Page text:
This one seems to me to be a no-brainer. There are two bills in Congress that would impose minuscule taxes on financial transactions of certain types that, depending on the size of the tax, could solve the nation’s financial crisis almost overnight.
But as blogger Andrew Reinbach points out, the system could stand a much higher rate than what is called three basis points. He points out, “A similarly small tax—say, twenty-five cents per $100—could solve the country’s fiscal problems altogether, with room to spare. And it wouldn’t really cut into financial trading, because business people do what they do because there’s a profit to be made. Taxes are just the cost of doing business.”
Here’s the math. A 0.25% sales tax on $1.669 quadrillion would produce $4.172 trillion a year. By comparison, the entire Federal Government spent about $3.8 trillion last year on everything, including debt service.
As our economy has shifted from agriculture to manufacturing to information and now to financial instrument manipulation and management, it makes sense that the tax base should shift along with it. Think what kind of nation we’d have if the 0.25% transaction tax made it possible to reduce or eliminate personal and corporate income taxes. Talk about jump starting the economy!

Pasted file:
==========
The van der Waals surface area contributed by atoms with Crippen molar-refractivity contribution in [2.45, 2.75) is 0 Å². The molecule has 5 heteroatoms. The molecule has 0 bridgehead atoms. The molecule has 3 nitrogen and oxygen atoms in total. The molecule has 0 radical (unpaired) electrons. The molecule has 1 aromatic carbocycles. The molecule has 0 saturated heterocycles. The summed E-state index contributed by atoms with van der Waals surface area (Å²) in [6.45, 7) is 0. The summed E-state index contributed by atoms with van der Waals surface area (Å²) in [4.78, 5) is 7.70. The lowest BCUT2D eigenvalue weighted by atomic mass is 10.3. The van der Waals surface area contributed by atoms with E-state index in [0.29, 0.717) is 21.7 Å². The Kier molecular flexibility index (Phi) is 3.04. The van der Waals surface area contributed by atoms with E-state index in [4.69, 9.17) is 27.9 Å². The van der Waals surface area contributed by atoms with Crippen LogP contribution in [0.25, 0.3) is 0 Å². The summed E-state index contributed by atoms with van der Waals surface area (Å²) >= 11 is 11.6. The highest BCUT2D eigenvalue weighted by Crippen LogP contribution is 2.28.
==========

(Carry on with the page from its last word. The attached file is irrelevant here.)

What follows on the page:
Who, other than short-sighted Wall Street tycoons, could oppose this idea? Yet, without even spending a moment on research, I’m willing to bet that the financial services industry is already mobilizing against this pittance that would cut into their gargantuan and entirely unjustified profits. (Unjustified, I say, because they don’t add any value to the economy. They just move stuff around.)